Big tech is betting that offices are still the future.

Big tech is betting that offices are still the future.

Big tech companies like Meta and Google were among the first to announce during the pandemic that they would allow some employees to work from home permanently, but they have also been spending billions of dollars expanding their office spaces.

Doubling down on offices may seem counterintuitive to the many tech workers who continue to work remotely. In January, 48 percent of people in computer and math fields and 35 percent of those in architecture or engineering said they had worked from home at some point because of the pandemic, according to the Bureau of Labor Statistics.

But companies, real-estate analysts and workplace experts said that several factors were propelling the trend, including a hiring boom, a race to attract and retain top talent and a sense that offices will play a key role in the future of work.

Debates over whether workers should be required to return to the office can be thorny because some employees say they have been happier and more productive at home. One way companies are trying to lure them back is by splurging on prime office space with great amenities.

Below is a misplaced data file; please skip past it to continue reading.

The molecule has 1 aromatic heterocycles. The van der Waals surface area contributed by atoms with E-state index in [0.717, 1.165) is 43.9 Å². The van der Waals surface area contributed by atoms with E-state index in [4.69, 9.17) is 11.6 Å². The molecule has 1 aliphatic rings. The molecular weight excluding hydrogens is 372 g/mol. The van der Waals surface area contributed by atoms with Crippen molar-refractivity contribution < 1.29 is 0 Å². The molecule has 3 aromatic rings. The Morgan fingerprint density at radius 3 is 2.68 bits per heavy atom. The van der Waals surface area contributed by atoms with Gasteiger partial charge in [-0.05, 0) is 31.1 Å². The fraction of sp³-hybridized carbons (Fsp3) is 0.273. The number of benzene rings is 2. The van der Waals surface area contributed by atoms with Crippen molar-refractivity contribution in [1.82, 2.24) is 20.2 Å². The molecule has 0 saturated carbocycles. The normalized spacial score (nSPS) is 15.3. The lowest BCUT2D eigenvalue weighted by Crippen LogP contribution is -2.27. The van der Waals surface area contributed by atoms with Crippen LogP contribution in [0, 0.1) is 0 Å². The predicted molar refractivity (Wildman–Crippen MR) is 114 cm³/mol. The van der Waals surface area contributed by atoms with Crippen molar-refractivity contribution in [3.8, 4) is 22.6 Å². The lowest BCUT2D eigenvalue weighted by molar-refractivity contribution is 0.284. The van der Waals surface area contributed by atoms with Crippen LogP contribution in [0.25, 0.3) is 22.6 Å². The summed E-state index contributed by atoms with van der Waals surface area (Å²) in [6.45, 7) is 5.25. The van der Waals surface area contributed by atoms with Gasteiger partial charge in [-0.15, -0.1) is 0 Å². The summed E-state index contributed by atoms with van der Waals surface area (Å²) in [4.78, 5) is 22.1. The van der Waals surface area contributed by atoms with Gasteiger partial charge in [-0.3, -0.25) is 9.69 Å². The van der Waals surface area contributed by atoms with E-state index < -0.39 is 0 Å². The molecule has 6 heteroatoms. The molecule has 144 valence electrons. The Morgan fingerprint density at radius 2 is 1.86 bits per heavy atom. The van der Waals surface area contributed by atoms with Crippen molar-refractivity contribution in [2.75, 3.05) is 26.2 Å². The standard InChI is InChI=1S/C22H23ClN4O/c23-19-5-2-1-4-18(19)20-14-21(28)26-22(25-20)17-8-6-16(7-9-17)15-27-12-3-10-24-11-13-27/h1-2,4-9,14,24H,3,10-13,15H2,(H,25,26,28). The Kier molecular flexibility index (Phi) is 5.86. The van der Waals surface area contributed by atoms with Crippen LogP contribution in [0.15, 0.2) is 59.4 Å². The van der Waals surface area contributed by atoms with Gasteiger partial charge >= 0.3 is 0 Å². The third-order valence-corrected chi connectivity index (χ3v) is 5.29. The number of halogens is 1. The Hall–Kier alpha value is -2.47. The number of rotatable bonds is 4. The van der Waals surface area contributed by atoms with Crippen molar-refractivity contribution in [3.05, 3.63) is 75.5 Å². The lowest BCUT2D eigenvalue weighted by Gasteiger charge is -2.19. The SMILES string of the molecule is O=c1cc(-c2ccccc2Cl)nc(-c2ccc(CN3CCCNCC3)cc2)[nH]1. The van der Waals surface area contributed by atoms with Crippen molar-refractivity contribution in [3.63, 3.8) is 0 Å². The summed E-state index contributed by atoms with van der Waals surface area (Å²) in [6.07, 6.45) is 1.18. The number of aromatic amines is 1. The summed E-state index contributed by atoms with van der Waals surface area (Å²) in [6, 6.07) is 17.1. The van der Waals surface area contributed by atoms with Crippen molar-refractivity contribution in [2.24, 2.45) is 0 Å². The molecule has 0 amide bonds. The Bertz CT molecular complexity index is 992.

Big Tech executives say that office expansions are to be expected and that modernized buildings will probably be spaces for people to collaborate rather than stare at screens. Meta, the parent company of Facebook, leased 730,000 square feet in Midtown Manhattan in August 2020, and has added space in Silicon Valley as well as in Austin, Texas; Boston; Chicago; and Bellevue, Wash.

Google said early last year that it would spend $7 billion on new and expanded offices and data centers around the country in 2021, including $2.1 billion to buy a Manhattan office building by the Hudson River, and growth in Atlanta; Silicon Valley; Boulder, Colo.; Durham, N.C.; and Pittsburgh. Google also said in January that it would spend $1 billion on a London office building.

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